Sun Calls DOJ Slowdown of Oracle Deal Simply an Irritation

By Chris Preimesberger  |  Posted 2009-06-29 Print this article Print

The federal government decides to spend more time performing due diligence on the proposed Oracle-Sun merger, perhaps 30 to 60 more days. Sun says this is not unexpected due to the size of the IT infrastructure transaction.

Oracle certainly would like to complete its acquisition of Sun Microsystems as soon as possible, but the Department of Justice has, in effect, told the enterprise database giant: "Not so fast."

A deadline for the Department of Justice to file an "all-clear" affidavit passed after 30 days at the end of business on June 26. Approval would have allowed the proposed acquisition of Sun for $7.4 billion to proceed to the next levels of scrutiny: the Federal Trade Commission and the Securities and Exchange Commission.

The DOJ, the highest-ranking law enforcement agency in the United States, is empowered to study the potential abuse of antitrust law in corporate mergers and acquisitions-especially those involving multibillion-dollar companies such as Oracle and Sun.

But Sun, which has been bleeding dollars for nearly 10 years in the new IT economy and has the most to gain from the acquisition, does not appear to be worried about federal scrutiny. In fact, the company told eWEEK this is simply an "irritation."

"This is not unexpected," a Sun spokesperson who asked not to be identified told eWEEK. "The new [Obama] administration is looking [more closely] at all mergers and acquisitions, by necessity. They're looking deeply into all aspects of the economy.

"This is too big a transaction for them to simply let go through on the first pass."

A combined Oracle-Sun corporation would have a market capitalization of about $115 billion. At the present time, Oracle's market cap is about $107.6 billion; Sun's is just below $7 billion.

Experts: Plenty of separation in product lines

IT analysts and industry people contacted by eWEEK said they believe that Oracle and Sun have sufficient separation in their product lines that a block on the acquisition plans isn't warranted. 

Oracle is the world leader in enterprise database and IT middleware tools, and produces little or no hardware; Sun is a multifaceted IT systems company that makes enterprise networking software-nearly all of which, including Java, is of the open-source variety-as well as enterprise servers, storage arrays, digital tape storage machines, networking switches, thin-client terminals and a long list of other hardware products.

One of the main areas of overlap, certainly, is in databases: Sun is the de facto leadership owner of development of the open-source MySQL franchise, while Oracle's prime-time products are its proprietary Oracle i series, Siebel and PeopleSoft enterprise databases.  With the addition of MySQL, Oracle would own even more than its lion's share-estimated at about 75 percent-of the parallel enterprise database market.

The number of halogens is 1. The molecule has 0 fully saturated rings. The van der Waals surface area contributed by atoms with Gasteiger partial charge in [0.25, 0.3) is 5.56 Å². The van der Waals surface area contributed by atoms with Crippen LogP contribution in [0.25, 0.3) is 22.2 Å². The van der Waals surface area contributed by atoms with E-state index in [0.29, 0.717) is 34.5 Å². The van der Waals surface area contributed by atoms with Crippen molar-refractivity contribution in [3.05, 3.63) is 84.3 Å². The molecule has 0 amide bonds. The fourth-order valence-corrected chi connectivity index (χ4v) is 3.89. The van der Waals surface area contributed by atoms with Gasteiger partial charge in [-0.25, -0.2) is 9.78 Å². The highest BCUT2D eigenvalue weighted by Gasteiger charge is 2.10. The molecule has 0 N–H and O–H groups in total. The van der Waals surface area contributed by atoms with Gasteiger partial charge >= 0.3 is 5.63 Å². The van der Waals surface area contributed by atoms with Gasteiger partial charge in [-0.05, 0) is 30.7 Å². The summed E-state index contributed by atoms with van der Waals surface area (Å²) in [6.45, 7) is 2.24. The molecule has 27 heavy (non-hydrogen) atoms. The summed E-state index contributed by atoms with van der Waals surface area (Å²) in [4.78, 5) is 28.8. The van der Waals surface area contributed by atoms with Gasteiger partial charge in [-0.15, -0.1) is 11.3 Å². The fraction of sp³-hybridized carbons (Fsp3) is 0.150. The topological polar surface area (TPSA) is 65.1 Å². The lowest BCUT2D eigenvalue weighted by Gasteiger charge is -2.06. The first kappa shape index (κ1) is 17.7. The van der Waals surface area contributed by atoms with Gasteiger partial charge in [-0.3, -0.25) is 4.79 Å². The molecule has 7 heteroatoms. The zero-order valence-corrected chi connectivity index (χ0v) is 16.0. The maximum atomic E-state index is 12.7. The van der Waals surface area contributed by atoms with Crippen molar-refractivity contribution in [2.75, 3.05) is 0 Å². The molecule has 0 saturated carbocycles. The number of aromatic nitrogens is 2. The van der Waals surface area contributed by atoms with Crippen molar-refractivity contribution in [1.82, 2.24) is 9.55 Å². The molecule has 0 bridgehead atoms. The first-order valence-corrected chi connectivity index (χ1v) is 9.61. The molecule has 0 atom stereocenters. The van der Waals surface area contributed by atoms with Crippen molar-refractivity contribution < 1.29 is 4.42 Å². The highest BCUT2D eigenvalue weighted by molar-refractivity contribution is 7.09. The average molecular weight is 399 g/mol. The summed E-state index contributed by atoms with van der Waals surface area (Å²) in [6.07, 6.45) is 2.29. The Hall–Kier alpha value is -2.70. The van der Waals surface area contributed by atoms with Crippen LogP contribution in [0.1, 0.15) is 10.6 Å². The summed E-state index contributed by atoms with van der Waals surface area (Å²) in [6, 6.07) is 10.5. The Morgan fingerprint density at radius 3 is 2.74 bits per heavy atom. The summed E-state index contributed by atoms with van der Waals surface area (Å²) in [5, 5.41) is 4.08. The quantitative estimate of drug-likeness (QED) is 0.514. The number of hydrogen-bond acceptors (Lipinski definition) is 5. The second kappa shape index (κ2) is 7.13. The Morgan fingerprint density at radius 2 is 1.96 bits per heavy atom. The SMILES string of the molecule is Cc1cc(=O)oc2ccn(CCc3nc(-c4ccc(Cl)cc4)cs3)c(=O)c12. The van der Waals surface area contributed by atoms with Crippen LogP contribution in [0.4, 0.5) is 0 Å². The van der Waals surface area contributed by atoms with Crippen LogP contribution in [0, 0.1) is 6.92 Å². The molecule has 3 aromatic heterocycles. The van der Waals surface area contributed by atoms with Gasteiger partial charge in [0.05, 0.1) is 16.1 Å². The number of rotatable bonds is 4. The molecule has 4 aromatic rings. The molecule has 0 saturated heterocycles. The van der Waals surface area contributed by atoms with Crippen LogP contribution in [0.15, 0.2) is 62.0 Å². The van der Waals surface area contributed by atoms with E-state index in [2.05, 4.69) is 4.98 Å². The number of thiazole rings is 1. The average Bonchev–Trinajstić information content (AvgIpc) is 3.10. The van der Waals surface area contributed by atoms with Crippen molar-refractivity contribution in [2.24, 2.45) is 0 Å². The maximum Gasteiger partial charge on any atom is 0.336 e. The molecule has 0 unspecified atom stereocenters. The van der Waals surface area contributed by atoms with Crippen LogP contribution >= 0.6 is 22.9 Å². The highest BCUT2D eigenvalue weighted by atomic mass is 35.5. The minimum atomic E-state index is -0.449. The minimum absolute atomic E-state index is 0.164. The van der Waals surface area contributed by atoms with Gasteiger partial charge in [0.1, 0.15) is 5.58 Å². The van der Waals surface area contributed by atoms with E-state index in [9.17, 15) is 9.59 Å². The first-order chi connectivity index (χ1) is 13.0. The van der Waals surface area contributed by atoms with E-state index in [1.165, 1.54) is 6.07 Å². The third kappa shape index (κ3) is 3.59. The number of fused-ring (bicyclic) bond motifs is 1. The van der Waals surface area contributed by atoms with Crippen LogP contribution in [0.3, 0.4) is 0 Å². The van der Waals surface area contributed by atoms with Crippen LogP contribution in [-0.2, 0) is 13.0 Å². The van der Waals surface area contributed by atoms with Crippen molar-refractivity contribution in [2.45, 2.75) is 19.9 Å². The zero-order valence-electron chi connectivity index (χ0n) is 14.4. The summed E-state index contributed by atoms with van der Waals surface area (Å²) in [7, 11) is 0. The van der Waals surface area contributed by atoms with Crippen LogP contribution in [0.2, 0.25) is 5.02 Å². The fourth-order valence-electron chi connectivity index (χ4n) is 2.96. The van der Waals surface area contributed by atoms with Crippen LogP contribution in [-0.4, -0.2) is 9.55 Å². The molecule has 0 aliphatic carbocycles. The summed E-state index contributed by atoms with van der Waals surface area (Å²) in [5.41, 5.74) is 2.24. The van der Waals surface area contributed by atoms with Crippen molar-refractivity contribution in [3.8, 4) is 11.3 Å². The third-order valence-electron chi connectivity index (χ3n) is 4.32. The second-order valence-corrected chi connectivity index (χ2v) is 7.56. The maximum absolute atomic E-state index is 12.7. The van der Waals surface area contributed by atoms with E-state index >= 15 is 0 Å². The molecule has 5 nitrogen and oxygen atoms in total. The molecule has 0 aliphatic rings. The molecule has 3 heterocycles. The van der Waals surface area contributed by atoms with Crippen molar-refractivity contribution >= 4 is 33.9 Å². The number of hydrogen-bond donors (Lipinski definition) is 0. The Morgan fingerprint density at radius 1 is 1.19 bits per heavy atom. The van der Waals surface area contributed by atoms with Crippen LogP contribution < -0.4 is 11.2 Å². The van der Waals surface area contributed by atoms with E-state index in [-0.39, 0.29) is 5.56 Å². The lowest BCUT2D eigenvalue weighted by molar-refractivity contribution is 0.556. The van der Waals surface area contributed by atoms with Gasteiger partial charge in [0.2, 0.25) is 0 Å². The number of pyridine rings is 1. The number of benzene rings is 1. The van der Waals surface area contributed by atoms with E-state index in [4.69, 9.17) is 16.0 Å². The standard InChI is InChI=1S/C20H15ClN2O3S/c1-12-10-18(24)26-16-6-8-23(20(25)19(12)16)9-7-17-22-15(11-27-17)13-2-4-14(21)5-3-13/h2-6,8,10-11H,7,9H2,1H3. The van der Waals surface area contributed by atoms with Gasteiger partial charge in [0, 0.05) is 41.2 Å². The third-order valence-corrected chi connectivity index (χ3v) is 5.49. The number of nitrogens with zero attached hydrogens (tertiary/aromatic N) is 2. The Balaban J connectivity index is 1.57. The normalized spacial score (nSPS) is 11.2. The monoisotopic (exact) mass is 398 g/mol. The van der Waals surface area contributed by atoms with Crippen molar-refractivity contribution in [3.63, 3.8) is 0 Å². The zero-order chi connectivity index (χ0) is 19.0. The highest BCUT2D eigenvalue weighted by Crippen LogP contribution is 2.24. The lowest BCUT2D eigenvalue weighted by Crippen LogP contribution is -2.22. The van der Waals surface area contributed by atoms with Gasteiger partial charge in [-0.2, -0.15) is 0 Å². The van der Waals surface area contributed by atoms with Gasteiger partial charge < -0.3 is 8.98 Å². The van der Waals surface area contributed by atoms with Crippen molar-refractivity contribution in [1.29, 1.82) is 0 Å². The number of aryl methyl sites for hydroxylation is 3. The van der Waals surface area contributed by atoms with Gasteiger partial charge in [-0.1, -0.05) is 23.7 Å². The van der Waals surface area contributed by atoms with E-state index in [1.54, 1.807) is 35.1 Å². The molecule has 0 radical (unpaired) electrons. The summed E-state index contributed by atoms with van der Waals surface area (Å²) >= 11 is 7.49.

The DOJ may well see some potential antitrust problems there, but it also should be noted that there are plenty of other contenders that are quite profitable in this market, led by Germany's SAP and the open-source Ingres product.

Chris Preimesberger Chris Preimesberger was named Editor-in-Chief of Features & Analysis at eWEEK in November 2011. Previously he served eWEEK as Senior Writer, covering a range of IT sectors that include data center systems, cloud computing, storage, virtualization, green IT, e-discovery and IT governance. His blog, Storage Station, is considered a go-to information source. Chris won a national Folio Award for magazine writing in November 2011 for a cover story on and CEO-founder Marc Benioff, and he has served as a judge for the SIIA Codie Awards since 2005. In previous IT journalism, Chris was a founding editor of both IT Manager's Journal and and was managing editor of Software Development magazine. His diverse resume also includes: sportswriter for the Los Angeles Daily News, covering NCAA and NBA basketball, television critic for the Palo Alto Times Tribune, and Sports Information Director at Stanford University. He has served as a correspondent for The Associated Press, covering Stanford and NCAA tournament basketball, since 1983. He has covered a number of major events, including the 1984 Democratic National Convention, a Presidential press conference at the White House in 1993, the Emmy Awards (three times), two Rose Bowls, the Fiesta Bowl, several NCAA men's and women's basketball tournaments, a Formula One Grand Prix auto race, a heavyweight boxing championship bout (Ali vs. Spinks, 1978), and the 1985 Super Bowl. A 1975 graduate of Pepperdine University in Malibu, Calif., Chris has won more than a dozen regional and national awards for his work. He and his wife, Rebecca, have four children and reside in Redwood City, Calif.Follow on Twitter: editingwhiz

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